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My recovery. My journey.

Rewind to a few years ago. On the surface, I was a happy 26-year-old who seemed to have her life all worked out. I was a successful secondary school teacher. I had been living in my lovely new home for six months with my wonderful boyfriend. I had a loving, caring mum who I adored. I had a strong network of friends that I could rely on for anything. I trained regularly in the gym and seemed, to others, to eat well. Yet underneath, I was coming up to my tenth year battling bulimia. I wasn’t meant to suffer from a mental illness… people who seemingly have their lives together don’t suffer with their mental health, right? Wrong.

I spent ten years living with bulimia, mostly alone, too scared and ashamed to talk to anyone. I hated myself for having the illness. I hated myself for not being strong enough to overcome it. I hated the fact that the love I had for my friends and family wasn’t enough to pull me out of the hole that I was in. I tried countless times to stop but every time, it would creep back in and I would feel like I was back to square one. The task of overcoming bulimia seemed too mammoth and I had resigned myself to the fact that this could well be a part of my life forever.

Then in November 2016, something inside me changed. I told myself that it was finally time for me to overcome this illness. To this day, I cannot quite put my finger on what changed but whatever it was, it saved me. In the early stages of my recovery, I doubted myself every day, but I just tried to make it to one week without purging. After one “clean” week, I tried to make it to two weeks. Then I hit my month milestone. Then it was full steam ahead to six months. Then it was the big “one year anniversary”. And now here I sit, over two years later, confident that I have left that part of my life behind.

A friend asked me not long ago “How did you beat it?” and at the time, I couldn’t quite find the words to articulate an answer. I think there were a multitude of things that helped me in my journey to recovery. I started being more open with my closest friends and my boyfriend. I would ring one of my best friends or talk to my boyfriend at times when I felt like I was close to losing control. They were a superb support and talked me through some difficult moments when I felt mentally drained. I fell in love with resistance training. Even though I had trained regularly for years, had run two half-marathons and met the love of my life in the gym, I was training because I felt like I had to, not because I wanted to. Finding resistance training was one of the best things to ever happen to me because it changed my outlook on exercise. I now exercised to be strong, not to counteract the guilt that I felt from food. I also started to learn more about nutrition. I started tracking my food and found that having this level of control over my diet replaced the control that I thought I had by bingeing and purging.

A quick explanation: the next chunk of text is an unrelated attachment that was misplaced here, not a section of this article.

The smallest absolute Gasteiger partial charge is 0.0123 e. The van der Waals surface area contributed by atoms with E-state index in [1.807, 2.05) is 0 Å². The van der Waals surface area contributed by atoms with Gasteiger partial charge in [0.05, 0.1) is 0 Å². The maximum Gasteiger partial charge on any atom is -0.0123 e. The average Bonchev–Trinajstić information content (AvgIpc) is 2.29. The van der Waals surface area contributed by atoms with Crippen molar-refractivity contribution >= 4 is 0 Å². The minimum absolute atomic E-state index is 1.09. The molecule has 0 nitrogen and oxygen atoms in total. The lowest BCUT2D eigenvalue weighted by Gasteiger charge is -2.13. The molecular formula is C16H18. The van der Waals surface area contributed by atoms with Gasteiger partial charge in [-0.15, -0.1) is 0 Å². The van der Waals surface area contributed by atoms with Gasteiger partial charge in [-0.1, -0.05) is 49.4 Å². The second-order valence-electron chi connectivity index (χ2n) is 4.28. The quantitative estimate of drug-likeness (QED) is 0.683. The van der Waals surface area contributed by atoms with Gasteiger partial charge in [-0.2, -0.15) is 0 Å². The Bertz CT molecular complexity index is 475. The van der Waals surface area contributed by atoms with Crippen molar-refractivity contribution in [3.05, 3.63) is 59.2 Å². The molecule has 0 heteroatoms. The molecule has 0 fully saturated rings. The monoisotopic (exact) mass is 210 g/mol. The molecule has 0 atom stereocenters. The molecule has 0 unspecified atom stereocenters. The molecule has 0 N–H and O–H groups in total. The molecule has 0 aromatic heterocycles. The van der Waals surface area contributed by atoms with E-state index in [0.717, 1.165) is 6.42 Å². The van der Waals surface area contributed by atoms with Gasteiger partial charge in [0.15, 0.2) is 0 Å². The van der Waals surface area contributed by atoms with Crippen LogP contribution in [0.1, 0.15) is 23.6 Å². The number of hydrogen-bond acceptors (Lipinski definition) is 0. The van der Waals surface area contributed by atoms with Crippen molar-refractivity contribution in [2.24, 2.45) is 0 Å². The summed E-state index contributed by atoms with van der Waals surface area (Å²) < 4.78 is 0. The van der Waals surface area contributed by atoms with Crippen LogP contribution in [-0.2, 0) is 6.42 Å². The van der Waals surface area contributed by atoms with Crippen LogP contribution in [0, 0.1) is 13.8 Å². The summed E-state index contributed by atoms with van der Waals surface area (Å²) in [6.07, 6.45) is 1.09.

The past two years have been far from easy. There have been days when I have questioned myself and felt like I had gone backwards mentally. There were days when my friends questioned whether I had become too obsessed with counting calories. There were days when I looked in the mirror and hated what I was seeing. But I can honestly say that I sit here today, more confident than ever in my recovery. This Christmas, I moved into the next stage of my recovery by making the decision to stop counting my calories and move towards a more intuitive outlook on my diet. Up until that point, I didn’t feel confident that I could cope without that high level of control. But in December I took the leap and I am so grateful that I did as it has given me the freedom to just trust myself without having to overthink about everything I eat.

I wish I hadn’t spent the majority of my 20s hating myself but I sit here now as a happy, confident young woman who sees that there is more to life than the number on the bathroom scales. Yes, I still get bad days. Yes, I sometimes look in the mirror and don’t feel my best. Yes, I sometimes eat a smidge too much chocolate (Why do they make Terry’s chocolate orange so more-ish?!). But I am on the right path now. I eat without guilt (most of the time). I exercise because I want to, not because I have to. When I think of my progress over the past two years or so, I don’t think about how my waist has shrunk or how my abs are more defined or how I fit into my clothes better. I think about how much I have grown mentally. Each week, I learn to love myself a little bit more and I am excited about what the future holds.

Contributed by Leanne

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